Polymer-dispersed liquid crystal (PDLC) belongs to a class of electrically, photonically and thermally activated technologies referred to as ‘Smart Glass’. These technologies mainly include PDLC, suspended particle device (SPD), electrochromic (EC), thermochromic (TC), photochromic (PC), thermotropic (TT) and few other (micro-blinds and nanocrystals) technologies. The PDLC technology had been invented during 1980s by two independent entities in the USA. The first invention based on micro-emulsion method had been patented by J. L. Fergason in 1984 and later in 1987, its exclusive patent rights had been given to Raychem Corporation (USA). Raychem’s spinoff company begun the first commercialisation of this technology since 1987, under ‘nematic curvilinear aligned phase’ (NCAP) trademark. During 1990–1995 period, Raychem had out-licenced its NCAP technology to 3M (USA), Nippon Sheet Glass (JAP) and Saint Gobain (EU).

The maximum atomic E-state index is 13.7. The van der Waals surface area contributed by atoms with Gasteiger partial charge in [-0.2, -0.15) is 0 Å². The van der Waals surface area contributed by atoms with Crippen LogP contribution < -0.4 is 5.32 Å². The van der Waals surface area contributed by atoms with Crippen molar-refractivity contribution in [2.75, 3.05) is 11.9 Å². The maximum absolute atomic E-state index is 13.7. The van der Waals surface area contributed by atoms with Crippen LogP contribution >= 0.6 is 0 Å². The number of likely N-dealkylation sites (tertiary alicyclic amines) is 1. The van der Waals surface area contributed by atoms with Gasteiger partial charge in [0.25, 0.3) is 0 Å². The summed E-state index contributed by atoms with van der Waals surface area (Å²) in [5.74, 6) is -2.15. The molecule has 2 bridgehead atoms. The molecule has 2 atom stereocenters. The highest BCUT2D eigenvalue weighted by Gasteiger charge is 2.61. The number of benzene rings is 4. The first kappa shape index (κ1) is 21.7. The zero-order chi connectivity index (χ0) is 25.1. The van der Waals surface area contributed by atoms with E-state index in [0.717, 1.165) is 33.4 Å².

The second invention was based on phase separation techniques and had been patented by Kent State University (KSU), Ohio (USA) under PDLC trademark in 1987. Also during 1990–1995 period, KSU had outlicenced its PDLC technology to 3M (USA), Polytronix (USA), Asahi Glass (JAP), Ajinomoto (JAP) and Snia BPD/ FIAT Group (EU). The development of these two technologies, now both referred to as PDLC, had been the subject of many academic literature and ongoing industrial developments. The industrial evolution of PDLC technology included an early progress, later decline and recent resurgence periods.